Chores are an important right of passage, but did you know that they can also help language skills? I can just see some people thinking, “But it will take three times as long to get everything done!” Yes, probably. Pick and choose which chores you want your child to be a part of. It will be something that you will build into their day or week. I would also pick something where there are less time constraints. That will make the chores more successful. Also, to see a list of chores that may be appropriate for your child/client from WebMD (click here) Here are the benefits of building language through chores.
Chores are Routines
Chores are basically routines. You do the same or similar things in the same way, every time. Because routines are great ways to develop language, chores can also be a great way to build language skills in a more natural setting. This allows the child lots of opportunities to learn. You could work on different language goals as the child becomes more familiar with the chore. You could also give the child more responsibility.
Teach Language in a natural setting.
In the last few years, particularly for young children, there has been a real drive in the speech world to work on language in more natural contexts and to use less sit-down and look at these flashcards. Children understand and use the language targets functionally when the learning is embedded in a situation where they may use that language. Chores are the perfect naturalistic activities.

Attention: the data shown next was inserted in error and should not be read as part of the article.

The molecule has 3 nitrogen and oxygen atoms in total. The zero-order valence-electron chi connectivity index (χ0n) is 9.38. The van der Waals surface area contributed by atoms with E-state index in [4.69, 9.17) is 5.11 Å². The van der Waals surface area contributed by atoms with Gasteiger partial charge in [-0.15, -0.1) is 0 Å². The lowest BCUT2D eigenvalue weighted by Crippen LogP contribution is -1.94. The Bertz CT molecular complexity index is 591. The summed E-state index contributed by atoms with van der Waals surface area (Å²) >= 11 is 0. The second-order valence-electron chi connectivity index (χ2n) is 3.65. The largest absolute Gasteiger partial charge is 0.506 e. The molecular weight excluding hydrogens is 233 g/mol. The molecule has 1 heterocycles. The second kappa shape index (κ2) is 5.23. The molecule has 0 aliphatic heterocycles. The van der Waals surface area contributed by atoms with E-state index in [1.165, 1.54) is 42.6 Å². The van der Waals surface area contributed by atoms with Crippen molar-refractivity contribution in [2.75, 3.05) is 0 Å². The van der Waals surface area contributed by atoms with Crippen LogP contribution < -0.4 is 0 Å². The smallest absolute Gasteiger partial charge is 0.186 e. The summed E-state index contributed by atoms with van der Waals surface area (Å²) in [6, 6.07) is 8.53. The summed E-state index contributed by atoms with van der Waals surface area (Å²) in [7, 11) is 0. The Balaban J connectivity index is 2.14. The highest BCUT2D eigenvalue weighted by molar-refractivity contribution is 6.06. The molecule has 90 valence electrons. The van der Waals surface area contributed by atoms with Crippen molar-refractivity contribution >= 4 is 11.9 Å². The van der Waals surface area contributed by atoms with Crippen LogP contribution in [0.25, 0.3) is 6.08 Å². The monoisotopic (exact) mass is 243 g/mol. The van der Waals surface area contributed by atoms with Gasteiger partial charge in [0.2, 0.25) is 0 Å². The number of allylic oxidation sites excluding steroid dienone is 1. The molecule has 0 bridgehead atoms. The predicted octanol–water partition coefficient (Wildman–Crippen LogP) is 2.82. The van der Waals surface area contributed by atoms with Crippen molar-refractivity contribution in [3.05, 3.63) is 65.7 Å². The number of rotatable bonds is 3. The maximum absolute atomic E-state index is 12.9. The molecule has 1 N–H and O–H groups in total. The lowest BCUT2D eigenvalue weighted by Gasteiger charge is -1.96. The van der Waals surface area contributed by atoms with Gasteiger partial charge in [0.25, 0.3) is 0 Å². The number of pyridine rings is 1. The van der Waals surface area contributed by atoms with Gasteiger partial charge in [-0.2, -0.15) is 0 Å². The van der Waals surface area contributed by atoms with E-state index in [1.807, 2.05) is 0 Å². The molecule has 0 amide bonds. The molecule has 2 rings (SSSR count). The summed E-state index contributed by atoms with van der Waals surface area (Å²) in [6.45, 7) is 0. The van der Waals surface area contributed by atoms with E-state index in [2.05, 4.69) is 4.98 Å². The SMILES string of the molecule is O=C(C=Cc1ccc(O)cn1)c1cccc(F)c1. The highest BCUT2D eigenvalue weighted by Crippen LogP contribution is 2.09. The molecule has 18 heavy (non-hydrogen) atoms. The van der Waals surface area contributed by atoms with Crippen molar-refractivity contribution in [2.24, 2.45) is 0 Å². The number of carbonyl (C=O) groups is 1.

A bonus is that there is evidence that doing chores can help a child develop their executive functioning skills (Tepper, Howell, & Bennett, 2022). Children with language disorders often have weak executive functioning skills, which is one way we support the development of those skills. If you are looking for specific examples of how to build language by doing the laundry (click here)or by grocery shopping (click here). For a free parent handout on laundry and language (click here). Let me know how your use chores to build language skills.